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My Trump Moment and Our Path Forward

Executive Editor Tim Portz shares a memory of his Trump moment and offers some early thoughts on how the biomass industry can and should approach our path forward under a Trump administration.
By Tim Portz | November 15, 2016

In January of this year I was invited to moderate a panel discussion at the Iowa Renewable Fuels Summit by Monte Shaw, the Executive Director of the Iowa Renewable Fuels Association. When he invited me to speak, Monte shared that he had already heard from a handful of Republican presidential hopefuls that wanted to address the audience and build some support among an important Iowan constituency. Monte couldn’t tell me who exactly would be there, but that he was certain he’d have at least two.

On the morning of the event, it was evident that there were going to be VIPs on stage. Conference attendees had to pass through metal detectors and purses and bags were inspected. The green room where speakers would gather had an armed detail by the door. It was that morning that I learned that my panel would unfold immediately after Donald Trump, now President-elect Trump. At the time, I believe Trump was considered a front runner and as a result was afforded Secret Service protection. As the morning progressed I learned that I likely wouldn’t be able to watch Trump speak from the side of the stage and that I would likely miss all of his remarks as I had to be prepared to take the stage once he’d finished greeting folks on the rope line. That morning Carly Fiorina and Mike Huckabee both spoke, but Trump was clearly the marquee presenter and the buzz just continued to grow as his turn at the podium got closer and closer.

“He’s on site,” someone said and no one had to ask who “he” was.

I didn’t hear a word of Trump’s remarks. I heard the boisterous applause that he generated however. I heard music begin to play and Monte appeared from somewhere and told me that in 2 minutes I was supposed to take the stage and attempt to wrestle everyone’s attention back from the mayhem that surrounded Trump working the rope line.

A secret service agent waved me towards him and asked me to stand next to him until he got the OK from another agent. As I took the stage Trump was at the tail end of the rope line and I thought I’d probably better begin my remarks by thanking him for joining the conference agenda.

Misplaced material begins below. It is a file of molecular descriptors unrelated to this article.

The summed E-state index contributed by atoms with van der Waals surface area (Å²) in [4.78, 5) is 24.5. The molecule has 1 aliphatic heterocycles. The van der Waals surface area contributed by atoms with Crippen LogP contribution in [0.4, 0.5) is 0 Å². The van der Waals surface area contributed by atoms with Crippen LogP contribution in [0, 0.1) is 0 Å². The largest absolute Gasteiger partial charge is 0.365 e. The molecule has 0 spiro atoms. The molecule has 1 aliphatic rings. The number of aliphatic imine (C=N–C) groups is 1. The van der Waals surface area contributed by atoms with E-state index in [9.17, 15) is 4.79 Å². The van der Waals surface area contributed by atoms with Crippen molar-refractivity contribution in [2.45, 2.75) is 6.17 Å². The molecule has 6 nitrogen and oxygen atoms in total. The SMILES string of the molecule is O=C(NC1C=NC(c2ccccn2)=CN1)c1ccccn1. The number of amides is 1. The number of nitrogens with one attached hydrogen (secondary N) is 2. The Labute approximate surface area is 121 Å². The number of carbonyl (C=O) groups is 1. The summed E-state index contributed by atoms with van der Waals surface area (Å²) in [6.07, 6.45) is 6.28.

“Please join me in thanking Donald Trump for being with us here today,” I offered. Trump must have heard it over the din because he turned, looked back at me, gave me two thumbs up and that now classic closed mouth Cheshire grin.

That was my Donald Trump moment.

So what now? I’m encouraged by the commitment to a smooth transition from the Obama administration to the Trump administration. Pleasantly surprised actually. From a professional perspective, I’m curious to see who ends up in two key positions; Secretary of Energy and Secretary of Agriculture. I’ve heard Harold Hamm’s name mentioned a few times for the energy seat. In 2012 our team profiled likely cabinet picks for a potential Romney administration and Hamm was a Romney cabinet short-lister as well. Anna Simet’s profile of Harold Hamm can be found here.

In that same series I wrote a profile of Adam Putnam, the Florida Commissioner of Agriculture as a potential Secretary of Agriculture and this is just a hunch, but I’ll bet he’s being vetted by the Trump team as well. My profile of Putnam can be found here.

I think it is fair to say that Trump’s appetite to address climate change with a “moon-shot” approach is nowhere near where our industry would like it to be. I’m betting he moderates his campaign rhetoric about the issue once in office, but I think our industry is wise to align what we say about our industry and what it does for the country with the cornerstones of Trump’s platform.

Jobs. We need to talk about jobs, a lot. We put people to work manufacturing and building and innovating. I think also we need to help the Trump team understand the connections between renewable energy and infrastructure. Our jobs story is a good one and I know our association leaders are already recalibrating their messaging to place more emphasis on jobs.

We’re looking forward to covering the transition to a Trump administration and how it impacts our business.